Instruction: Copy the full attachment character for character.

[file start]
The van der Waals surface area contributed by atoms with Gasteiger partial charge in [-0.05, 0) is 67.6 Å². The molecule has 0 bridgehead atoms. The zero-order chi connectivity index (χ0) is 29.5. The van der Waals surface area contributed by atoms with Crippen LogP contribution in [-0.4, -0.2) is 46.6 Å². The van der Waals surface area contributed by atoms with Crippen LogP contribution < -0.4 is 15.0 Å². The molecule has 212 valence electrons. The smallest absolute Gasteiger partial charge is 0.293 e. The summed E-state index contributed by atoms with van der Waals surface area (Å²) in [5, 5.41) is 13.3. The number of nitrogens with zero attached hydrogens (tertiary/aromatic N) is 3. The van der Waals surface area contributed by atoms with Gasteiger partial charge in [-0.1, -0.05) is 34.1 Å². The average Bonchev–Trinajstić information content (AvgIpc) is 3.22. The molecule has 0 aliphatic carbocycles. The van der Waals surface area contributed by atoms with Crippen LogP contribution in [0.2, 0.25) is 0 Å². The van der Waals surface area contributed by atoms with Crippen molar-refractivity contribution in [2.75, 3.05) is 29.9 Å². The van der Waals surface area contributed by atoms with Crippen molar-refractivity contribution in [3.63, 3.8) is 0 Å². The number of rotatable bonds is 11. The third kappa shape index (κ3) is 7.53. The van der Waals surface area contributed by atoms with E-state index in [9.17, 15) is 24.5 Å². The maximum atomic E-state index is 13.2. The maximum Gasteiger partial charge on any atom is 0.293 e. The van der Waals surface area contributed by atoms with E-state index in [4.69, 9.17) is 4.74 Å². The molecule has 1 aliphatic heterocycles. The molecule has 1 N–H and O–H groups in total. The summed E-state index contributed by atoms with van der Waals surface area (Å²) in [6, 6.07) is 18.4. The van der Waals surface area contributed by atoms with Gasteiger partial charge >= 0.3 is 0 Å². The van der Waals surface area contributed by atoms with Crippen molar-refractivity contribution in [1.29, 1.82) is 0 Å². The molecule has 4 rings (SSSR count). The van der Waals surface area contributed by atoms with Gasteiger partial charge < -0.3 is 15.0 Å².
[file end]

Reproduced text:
The van der Waals surface area contributed by atoms with Gasteiger partial charge in [-0.05, 0) is 67.6 Å². The molecule has 0 bridgehead atoms. The zero-order chi connectivity index (χ0) is 29.5. The van der Waals surface area contributed by atoms with Crippen LogP contribution in [-0.4, -0.2) is 46.6 Å². The van der Waals surface area contributed by atoms with Crippen LogP contribution < -0.4 is 15.0 Å². The molecule has 212 valence electrons. The smallest absolute Gasteiger partial charge is 0.293 e. The summed E-state index contributed by atoms with van der Waals surface area (Å²) in [5, 5.41) is 13.3. The number of nitrogens with zero attached hydrogens (tertiary/aromatic N) is 3. The van der Waals surface area contributed by atoms with Gasteiger partial charge in [-0.1, -0.05) is 34.1 Å². The average Bonchev–Trinajstić information content (AvgIpc) is 3.22. The molecule has 0 aliphatic carbocycles. The van der Waals surface area contributed by atoms with Crippen LogP contribution in [0.2, 0.25) is 0 Å². The van der Waals surface area contributed by atoms with Crippen molar-refractivity contribution in [2.75, 3.05) is 29.9 Å². The van der Waals surface area contributed by atoms with Crippen molar-refractivity contribution in [3.63, 3.8) is 0 Å². The number of rotatable bonds is 11. The third kappa shape index (κ3) is 7.53. The van der Waals surface area contributed by atoms with E-state index in [9.17, 15) is 24.5 Å². The maximum atomic E-state index is 13.2. The maximum Gasteiger partial charge on any atom is 0.293 e. The van der Waals surface area contributed by atoms with E-state index in [4.69, 9.17) is 4.74 Å². The molecule has 1 aliphatic heterocycles. The molecule has 1 N–H and O–H groups in total. The summed E-state index contributed by atoms with van der Waals surface area (Å²) in [6, 6.07) is 18.4. The van der Waals surface area contributed by atoms with Gasteiger partial charge >= 0.3 is 0 Å². The van der Waals surface area contributed by atoms with Crippen molar-refractivity contribution in [1.29, 1.82) is 0 Å². The molecule has 4 rings (SSSR count). The van der Waals surface area contributed by atoms with Gasteiger partial charge < -0.3 is 15.0 Å².